• Fiona Prior

SandSong: Stories from the Great Sandy Desert (Bangarra Dance Theatre)

Updated: Jun 17

SandSong: Stories from the Great Sandy Desert (Bangarra Dance Theatre)

Artistic director: Stephen Page

Associate artistic director: Frances Rings

Choreographers: Stephen Page & Frances Rings

The beginning, middle and continuation of ‘SandSong’ takes place under the vast Kimberley sky. Just before the dancers make their presence apparent, a video montage assaults us with a chaotic stream of newsreel bites and images; of Governments, policies, droughts, explosions, mining rights ... It is the explosion in the desert and the film rushes of aboriginal men in singlets and shorts behind fences that catch my eye, standing out from an already disturbing picture show.


The stage then literally glows with gold as what appears to be a geographical feature turns into a group of writhing dancers, opening themselves to the streams of golden light and water; bathing arms, legs and faces in the luminous substance.


The sets (Jason Nash) and lighting (Nick Schlieper) throughout ‘SandSong’ are a revelation – earthy, minimal with a brilliant use of coloured filters and shadow-play. A backdrop that at first looks to be some sort of golden, mythical sky quickly takes on the likeness of a glowing mineral that continually shape and colour-shifts; at turns the crimson, bloody membrane of a living creature, then a shadowed evening sky, to a parched landscape, and so on … accentuating story, mood and physical performance. Likewise, the costumes by Jennifer Irwin evoke both the beauty of the outback and the undeniable connection of this indomitable People to the landscape and its gifts; Irwin’s costumes displaying a far more rapturous eco-creativity that work perfectly with the ambient and more restrained sets.


I cannot hope to evoke this story in any way that does justice to Bangarra’s ‘SandSong’ production so I will use the words from ‘SandSong’s’ accompanying programme:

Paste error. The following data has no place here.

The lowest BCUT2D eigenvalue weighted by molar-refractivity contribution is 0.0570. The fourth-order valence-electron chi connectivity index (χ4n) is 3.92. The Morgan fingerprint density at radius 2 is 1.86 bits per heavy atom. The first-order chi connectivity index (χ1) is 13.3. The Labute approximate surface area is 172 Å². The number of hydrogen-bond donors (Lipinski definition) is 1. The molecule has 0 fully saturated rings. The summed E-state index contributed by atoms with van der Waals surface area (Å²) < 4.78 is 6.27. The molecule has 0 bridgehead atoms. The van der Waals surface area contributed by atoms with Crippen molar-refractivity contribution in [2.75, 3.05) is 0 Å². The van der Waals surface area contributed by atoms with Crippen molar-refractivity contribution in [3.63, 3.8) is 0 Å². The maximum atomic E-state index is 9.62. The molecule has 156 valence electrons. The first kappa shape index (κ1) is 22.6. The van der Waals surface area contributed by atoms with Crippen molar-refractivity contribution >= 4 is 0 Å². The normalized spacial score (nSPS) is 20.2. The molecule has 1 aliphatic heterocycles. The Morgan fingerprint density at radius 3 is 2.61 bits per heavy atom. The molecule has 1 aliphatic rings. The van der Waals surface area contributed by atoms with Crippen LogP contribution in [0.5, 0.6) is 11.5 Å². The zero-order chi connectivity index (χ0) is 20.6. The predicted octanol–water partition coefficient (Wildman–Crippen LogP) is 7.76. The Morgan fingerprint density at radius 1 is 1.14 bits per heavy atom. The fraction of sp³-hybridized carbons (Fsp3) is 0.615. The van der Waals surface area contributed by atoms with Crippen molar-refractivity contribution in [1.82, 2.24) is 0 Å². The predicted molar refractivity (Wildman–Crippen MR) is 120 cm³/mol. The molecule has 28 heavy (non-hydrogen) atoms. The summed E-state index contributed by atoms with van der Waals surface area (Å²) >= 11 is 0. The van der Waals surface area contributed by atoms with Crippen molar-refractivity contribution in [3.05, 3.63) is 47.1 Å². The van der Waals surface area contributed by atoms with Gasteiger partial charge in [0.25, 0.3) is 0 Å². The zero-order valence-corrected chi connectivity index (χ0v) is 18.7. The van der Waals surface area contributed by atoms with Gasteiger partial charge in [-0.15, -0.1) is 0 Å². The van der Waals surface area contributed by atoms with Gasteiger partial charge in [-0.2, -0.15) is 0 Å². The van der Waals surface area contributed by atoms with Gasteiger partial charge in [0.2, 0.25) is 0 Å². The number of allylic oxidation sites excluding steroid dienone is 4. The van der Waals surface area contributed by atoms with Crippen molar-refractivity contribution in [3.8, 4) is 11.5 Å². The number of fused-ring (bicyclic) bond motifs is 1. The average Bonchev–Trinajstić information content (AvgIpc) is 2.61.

Under the vast Kimberley sky, the red pindan dust stretches across the desert homelands of the Wangkatjungka and Walmajarri, where the ancient knowledge of People and of Country is preserved through Songlines that have endured for hundreds of generations.


At the heart of this land is Jila – the Living Water – that resides in dessert waterholes across the region and is the basis of cultural beliefs and practices ...


Every new Bangarra work is a performance of colour, texture, light and sound. All these elements work with the dancers on stage as they story-tell using Bangarra’s unique mix of traditional and contemporary dance – always an evolving and living narrative of history – natural, anthropological and political.


We watch an undulating canvas of seasons, of traditions and of conflicts, to an end that is as golden as its beginning – of dancers washing themselves in the streams of golden water that presumably is ‘Jila’, the living water of survival.

Sydney Opera House | 10 June – 10 July | BOOK NOW | Audio Described* Canberra Theatre Centre | 15 – 17 July | BOOK NOW Ulumbarra Theatre, Bendigo | 23 & 24 July | BOOK NOW QPAC, Brisbane | 13 – 21 August | BOOK NOW Arts Centre Melbourne | 27 August – 4 September | BOOK NOW


Highly recommended!

91 views0 comments

Recent Posts

See All